The court allowed the letter to be marked for identification but on the defendant's objection refused to admit it in evidence as an exhibit on two grounds: lack of any showing that Captain Wagner had any authority to make admissions binding on the airline and failure of the letter to say 'whose consensus it is.' We think this ruling correct on the first ground and so do not need to consider the second.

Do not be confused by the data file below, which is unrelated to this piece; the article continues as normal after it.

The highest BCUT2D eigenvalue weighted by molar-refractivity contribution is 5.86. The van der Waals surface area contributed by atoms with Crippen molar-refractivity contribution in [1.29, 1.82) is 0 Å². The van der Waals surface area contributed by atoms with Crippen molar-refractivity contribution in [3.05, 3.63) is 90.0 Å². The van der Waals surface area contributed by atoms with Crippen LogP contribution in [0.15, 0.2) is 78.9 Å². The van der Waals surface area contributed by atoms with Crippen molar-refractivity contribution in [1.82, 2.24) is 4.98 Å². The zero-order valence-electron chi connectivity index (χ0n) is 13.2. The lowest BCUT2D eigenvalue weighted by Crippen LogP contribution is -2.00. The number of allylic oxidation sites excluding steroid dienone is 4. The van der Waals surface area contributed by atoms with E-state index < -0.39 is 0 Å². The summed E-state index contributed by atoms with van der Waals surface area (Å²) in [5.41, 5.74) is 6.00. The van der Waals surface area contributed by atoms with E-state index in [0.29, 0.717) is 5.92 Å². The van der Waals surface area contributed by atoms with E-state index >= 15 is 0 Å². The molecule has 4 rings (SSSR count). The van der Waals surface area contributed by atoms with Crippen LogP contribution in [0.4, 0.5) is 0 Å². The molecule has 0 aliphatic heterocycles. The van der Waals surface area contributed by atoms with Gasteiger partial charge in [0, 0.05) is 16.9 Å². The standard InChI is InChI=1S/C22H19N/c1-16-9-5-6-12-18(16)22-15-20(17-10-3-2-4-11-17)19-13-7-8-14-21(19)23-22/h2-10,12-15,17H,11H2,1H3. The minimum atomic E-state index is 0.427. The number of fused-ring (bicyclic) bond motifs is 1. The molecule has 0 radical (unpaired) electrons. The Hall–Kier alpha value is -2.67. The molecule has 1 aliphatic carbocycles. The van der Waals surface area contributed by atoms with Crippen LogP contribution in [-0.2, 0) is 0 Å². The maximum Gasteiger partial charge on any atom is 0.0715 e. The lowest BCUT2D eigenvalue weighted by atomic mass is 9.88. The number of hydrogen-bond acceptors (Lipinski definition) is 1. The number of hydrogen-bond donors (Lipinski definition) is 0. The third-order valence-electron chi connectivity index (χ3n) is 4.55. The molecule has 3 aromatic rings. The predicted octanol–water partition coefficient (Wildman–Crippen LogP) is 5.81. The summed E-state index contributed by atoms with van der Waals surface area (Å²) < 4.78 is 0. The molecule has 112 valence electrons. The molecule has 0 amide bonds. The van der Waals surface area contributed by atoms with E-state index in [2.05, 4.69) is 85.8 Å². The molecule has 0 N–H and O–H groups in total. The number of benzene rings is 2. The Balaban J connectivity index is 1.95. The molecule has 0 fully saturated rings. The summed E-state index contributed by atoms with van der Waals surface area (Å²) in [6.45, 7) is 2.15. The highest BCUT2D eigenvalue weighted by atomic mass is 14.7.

Assuming for the moment that the letter constituted an admission against the defendant's interest, which is the purpose for which it was offered, its admissibility depends upon whether Captain Wagner had authority under the principles of the law of agency to make the admission on behalf of his corporate employer. See United States v. United Shoe Machinery Corp.,89 F.Supp. 349, 353 (D.C.Mass.1950). There is no direct evidence or offer of evidence that Captain Wagner was clothed with specific authority in this respect. However, it might be inferred from Captain Wagner's position as the defendant's engineering test pilot that he had apparent authority to speak for the airline with respect to the safety of the planes it flew. But the inference is not nearly so clear that he also had apparent authority to speak for the airline with respect to the manner in which one of its planes was flown on a specific occasion. We think it well within the discretionary power of the court below to require the plaintiffs to come forward with more specific evidence of Captain Wagner's authority to speak for the defendant on this subject before admitting the letter in evidence. See Restatement (Second) Agency 286 (1957).